There were some sights and sounds that will always stick with me. They enter my consciousness whenever I hear government officials talk about nuclear weapons and their possible use.
It’s been estimated by scientists at Los Alamos since shortly after World War II, that it would only take in the neighborhood of 10 to 100 of the types of nuclear weapons held by the U.S. and Russia, to destroy the entire planet. That’s an amazing statistic seeing that one estimate is the U.S. in 2021 had 3,750 nuclear weapons; 4,178 with the U.K. and France. It’s estimated Russia has more, perhaps as many as 6,000.
The U.S. has enabled several countries to “deploy” nuclear weapons: Italy, Belgium, The Netherlands and Germany. Since the Ukraine invasion, Poland wants to be included, although the U.N. treaty outlaws the transfer of nuclear weapons and forbids signatories from allowing any nuclear explosive device to be stationed, installed or deployed in their territory.
The Pentagon calls all these European deployments “defensive” theatre nuclear weapons. They only have 11.3 times the force of the Hiroshima bomb. If the U.S. was ready to face Armageddon because of the threat of Russian missiles in Cuba back in the Kennedy era, we must recognize Russians might feel a bit nervous about all those nukes we’ve placed in their neighborhood.
Of course, no nuclear weapons state has signed on to the U.N. Treaty and already since its passage Russia has threatened to use nuclear weapons and the U.S. has come close in response. The President recently declared: “We have not faced the prospect of Armageddon since Kennedy and the Cuban missile crisis. We’ve got a guy I know fairly well. He’s not joking when he talks about potential use of tactical nuclear weapons.”
Even before the Russian invasion of Ukraine, the Bulletin of the Atomic Scientists warned that the globe sat at “dooms’ doorstep.” The Doomsday Clock is at 100 seconds to midnight, the closest it has been to “doomsday” since the creation of the clock in 1947.
The military budget request for 2023 is $813.3 billion. $50.9 billion in the bill is earmarked for nuclear weapons. In 2021, the total budget for the State Department and USAid was 58.5 billion. Obviously, talking, listening, negotiating, working out our differences and aiding those who suffer, is less critical to our “security” than updating our nuclear weapons systems. As Wendell Berry writes, “We should recognize that while we have extravagantly subsidized the means for war, we have almost totally neglected the ways of peaceableness.” What if we put our money where our mouth is, when we talk peace?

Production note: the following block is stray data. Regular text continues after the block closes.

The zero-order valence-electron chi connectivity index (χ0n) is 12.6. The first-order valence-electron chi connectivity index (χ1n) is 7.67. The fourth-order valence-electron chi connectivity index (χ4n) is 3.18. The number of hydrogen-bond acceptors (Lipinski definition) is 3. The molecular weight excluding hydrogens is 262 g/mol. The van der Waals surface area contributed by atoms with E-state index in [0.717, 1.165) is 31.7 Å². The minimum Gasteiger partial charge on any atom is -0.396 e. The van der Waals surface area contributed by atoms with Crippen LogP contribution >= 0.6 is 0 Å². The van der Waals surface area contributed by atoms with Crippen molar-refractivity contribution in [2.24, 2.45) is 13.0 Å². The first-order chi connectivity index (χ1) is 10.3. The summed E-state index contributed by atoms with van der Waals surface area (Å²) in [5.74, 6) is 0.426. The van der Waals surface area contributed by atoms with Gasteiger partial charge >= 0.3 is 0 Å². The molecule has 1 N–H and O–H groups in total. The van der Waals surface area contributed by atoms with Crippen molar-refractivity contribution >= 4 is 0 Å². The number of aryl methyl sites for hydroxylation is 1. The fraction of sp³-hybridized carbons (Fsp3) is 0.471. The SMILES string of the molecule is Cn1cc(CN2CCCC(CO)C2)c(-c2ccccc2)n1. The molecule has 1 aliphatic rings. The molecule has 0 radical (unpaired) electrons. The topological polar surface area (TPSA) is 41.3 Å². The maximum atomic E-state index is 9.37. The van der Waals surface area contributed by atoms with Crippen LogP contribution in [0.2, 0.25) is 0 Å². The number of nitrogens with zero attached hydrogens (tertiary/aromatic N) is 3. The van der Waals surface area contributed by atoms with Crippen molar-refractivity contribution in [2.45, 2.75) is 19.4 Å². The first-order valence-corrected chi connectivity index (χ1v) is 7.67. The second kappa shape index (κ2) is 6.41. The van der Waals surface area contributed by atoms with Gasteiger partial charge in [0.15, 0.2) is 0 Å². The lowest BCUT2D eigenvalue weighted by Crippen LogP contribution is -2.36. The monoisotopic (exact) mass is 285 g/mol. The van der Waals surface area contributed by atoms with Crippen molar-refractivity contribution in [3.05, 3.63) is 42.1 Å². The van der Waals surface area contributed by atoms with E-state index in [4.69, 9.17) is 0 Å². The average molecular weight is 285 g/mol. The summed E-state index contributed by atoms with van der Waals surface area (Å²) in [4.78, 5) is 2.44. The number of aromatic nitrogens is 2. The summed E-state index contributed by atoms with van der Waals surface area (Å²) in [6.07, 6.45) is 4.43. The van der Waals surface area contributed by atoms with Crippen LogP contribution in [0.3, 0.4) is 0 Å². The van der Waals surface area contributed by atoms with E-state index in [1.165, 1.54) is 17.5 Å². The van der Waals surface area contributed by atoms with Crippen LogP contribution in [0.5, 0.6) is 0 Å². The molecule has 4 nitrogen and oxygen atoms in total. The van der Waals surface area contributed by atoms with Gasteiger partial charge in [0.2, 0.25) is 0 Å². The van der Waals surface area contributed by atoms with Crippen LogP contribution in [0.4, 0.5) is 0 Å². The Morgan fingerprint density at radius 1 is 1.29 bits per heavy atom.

MAD (Mutual Assured Destruction) has been our nuclear weapons policy now for most of my lifetime. Some would claim it has kept us from armageddon. Clearly, MAD has not deterred hot wars in places like Vietnam and Ukraine. MAD has not deterred authoritarian rulers, at home and abroad, from sending a clear message nuclear weapons are acceptable and usable in their ‘defense;” even first use. For myself, MAD has not deterred anything. For me, it is only the grace of a loving God that has saved us from destroying ourselves.
Pope Francis, speaking as Russian President Vladimir Putin warned the West he was not bluffing about possibly using nuclear weapons, said on Wednesday that thinking of such an act was "madness". “The use of atomic energy for purposes of war is today, more than ever, a crime not only against the dignity of human beings but against any possible future for our common home. The use of atomic energy for purposes of war is immoral, just as the possession of atomic weapons is immoral.”